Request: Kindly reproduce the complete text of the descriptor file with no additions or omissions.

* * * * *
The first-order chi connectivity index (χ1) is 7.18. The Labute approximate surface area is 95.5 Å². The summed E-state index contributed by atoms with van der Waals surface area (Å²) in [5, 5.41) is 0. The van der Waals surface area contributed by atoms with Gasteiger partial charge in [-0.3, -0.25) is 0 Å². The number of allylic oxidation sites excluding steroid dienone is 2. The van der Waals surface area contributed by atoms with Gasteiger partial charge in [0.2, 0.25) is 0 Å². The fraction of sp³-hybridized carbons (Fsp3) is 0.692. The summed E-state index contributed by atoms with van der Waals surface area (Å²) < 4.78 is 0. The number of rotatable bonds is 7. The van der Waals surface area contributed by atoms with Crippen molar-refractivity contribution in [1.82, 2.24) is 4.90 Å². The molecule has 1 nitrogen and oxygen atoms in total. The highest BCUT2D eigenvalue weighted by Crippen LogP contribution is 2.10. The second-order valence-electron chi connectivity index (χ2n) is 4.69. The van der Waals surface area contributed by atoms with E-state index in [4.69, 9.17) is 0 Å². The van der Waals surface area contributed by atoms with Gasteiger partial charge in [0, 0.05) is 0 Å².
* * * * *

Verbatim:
The first-order chi connectivity index (χ1) is 7.18. The Labute approximate surface area is 95.5 Å². The summed E-state index contributed by atoms with van der Waals surface area (Å²) in [5, 5.41) is 0. The van der Waals surface area contributed by atoms with Gasteiger partial charge in [-0.3, -0.25) is 0 Å². The number of allylic oxidation sites excluding steroid dienone is 2. The van der Waals surface area contributed by atoms with Gasteiger partial charge in [0.2, 0.25) is 0 Å². The fraction of sp³-hybridized carbons (Fsp3) is 0.692. The summed E-state index contributed by atoms with van der Waals surface area (Å²) < 4.78 is 0. The number of rotatable bonds is 7. The van der Waals surface area contributed by atoms with Crippen molar-refractivity contribution in [1.82, 2.24) is 4.90 Å². The molecule has 1 nitrogen and oxygen atoms in total. The highest BCUT2D eigenvalue weighted by Crippen LogP contribution is 2.10. The second-order valence-electron chi connectivity index (χ2n) is 4.69. The van der Waals surface area contributed by atoms with E-state index in [4.69, 9.17) is 0 Å². The van der Waals surface area contributed by atoms with Gasteiger partial charge in [0, 0.05) is 0 Å².